Poland distributes iodine pills as fears grow over Ukraine nuclear plant

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WARSAW (Reuters) – Poland, concerned about fighting around Ukraine’s Zaporizhzhia nuclear power plant, has distributed iodine tablets to regional fire departments to give to people in the event of radioactive exposure, a deputy minister said.

Iodine is considered a way of protecting the body against conditions such as thyroid cancer in case of radioactive exposure.

Shelling at the site of Zaporizhzhia – Europe’s biggest nuclear power plant – has damaged buildings close to its six reactors and cut power cables, risking a nuclear catastrophe that would affect neighbouring countries. Russia and Ukraine blame each other for the shelling around the plant.

“After the media reports about battles near the Zaporizhzhia nuclear power plant we decided… ahead of time to take protective action to distribute iodine,” deputy interior minister Blazej Pobozy told private broadcaster Radio Zet.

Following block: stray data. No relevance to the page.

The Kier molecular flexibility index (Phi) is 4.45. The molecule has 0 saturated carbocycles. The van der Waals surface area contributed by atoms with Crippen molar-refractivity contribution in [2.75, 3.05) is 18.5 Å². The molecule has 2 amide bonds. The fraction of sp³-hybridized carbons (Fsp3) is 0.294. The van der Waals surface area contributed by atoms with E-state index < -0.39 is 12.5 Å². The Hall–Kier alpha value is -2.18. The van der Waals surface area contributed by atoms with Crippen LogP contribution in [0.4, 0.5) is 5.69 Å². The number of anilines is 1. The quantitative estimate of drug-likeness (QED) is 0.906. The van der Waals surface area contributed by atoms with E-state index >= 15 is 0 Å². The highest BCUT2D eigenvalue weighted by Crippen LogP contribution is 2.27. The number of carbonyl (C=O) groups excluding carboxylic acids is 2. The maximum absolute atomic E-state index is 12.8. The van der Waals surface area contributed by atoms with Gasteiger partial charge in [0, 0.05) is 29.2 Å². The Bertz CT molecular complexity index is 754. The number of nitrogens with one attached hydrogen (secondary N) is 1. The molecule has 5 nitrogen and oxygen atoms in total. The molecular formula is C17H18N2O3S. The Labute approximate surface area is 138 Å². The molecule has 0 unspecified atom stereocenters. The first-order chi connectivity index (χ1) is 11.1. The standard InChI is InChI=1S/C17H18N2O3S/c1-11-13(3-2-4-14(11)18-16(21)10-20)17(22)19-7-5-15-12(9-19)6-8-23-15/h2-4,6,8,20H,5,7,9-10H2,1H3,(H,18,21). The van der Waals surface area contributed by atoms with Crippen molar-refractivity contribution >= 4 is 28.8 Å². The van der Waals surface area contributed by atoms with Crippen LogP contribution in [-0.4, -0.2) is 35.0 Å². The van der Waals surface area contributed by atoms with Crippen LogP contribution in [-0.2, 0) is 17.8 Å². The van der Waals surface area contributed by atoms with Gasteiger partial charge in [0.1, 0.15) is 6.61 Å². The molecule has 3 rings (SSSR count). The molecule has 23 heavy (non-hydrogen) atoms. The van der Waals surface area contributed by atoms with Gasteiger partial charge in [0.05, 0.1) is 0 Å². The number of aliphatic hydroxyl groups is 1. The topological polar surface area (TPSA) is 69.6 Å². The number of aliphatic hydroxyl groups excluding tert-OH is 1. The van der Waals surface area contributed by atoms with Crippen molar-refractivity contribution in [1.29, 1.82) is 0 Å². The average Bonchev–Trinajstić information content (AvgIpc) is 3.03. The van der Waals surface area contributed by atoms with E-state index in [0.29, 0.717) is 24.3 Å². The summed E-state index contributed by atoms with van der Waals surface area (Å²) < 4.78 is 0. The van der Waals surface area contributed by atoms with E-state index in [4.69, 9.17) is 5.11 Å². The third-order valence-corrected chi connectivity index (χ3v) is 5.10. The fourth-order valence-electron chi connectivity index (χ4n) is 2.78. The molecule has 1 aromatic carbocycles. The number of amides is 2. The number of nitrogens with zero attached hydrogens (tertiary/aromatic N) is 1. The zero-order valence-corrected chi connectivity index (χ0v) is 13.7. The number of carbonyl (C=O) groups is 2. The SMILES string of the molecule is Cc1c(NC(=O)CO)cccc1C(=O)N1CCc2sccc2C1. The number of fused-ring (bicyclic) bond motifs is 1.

“I would like to reassure all citizens that these are routine, pre-emptive actions that are to protect us in the event of a situation which… I hope will not happen,” he added.

Russia’s invasion of Ukraine has put former Soviet satellite states on edge, and President Vladimir Putin’s threat of using nuclear weapons had already sent residents scrambling to stock up on iodine in the war’s earlier stages.

Russia’s military fired nine missiles on the city of Zaporizhzhia, hitting a hotel and a power station, regional governor Oleksandr Starukh said on Thursday.

Zaporizhzhia is about 50 kms (31 miles) from the nuclear plant of the same name.

The head of the United Nations atomic agency said on Wednesday he would not abandon a plan to create a protection zone around the Zaporizhzhia plant despite Russian plans to mobilise new troops and hold a referendum in the region.

Reporting by Alan Charlish and Pawel Florkiewicz; Editing by Emelia Sithole-Matarise

Photo: (FILE) A picture taken during a visit to Mariupol organized by the Russian military shows Russian servicemen on guard at the Zaporizhzhia Nuclear Power Station in Enerhodar, southeastern Ukraine. EPA-EFE/SERGEI ILNITSKY

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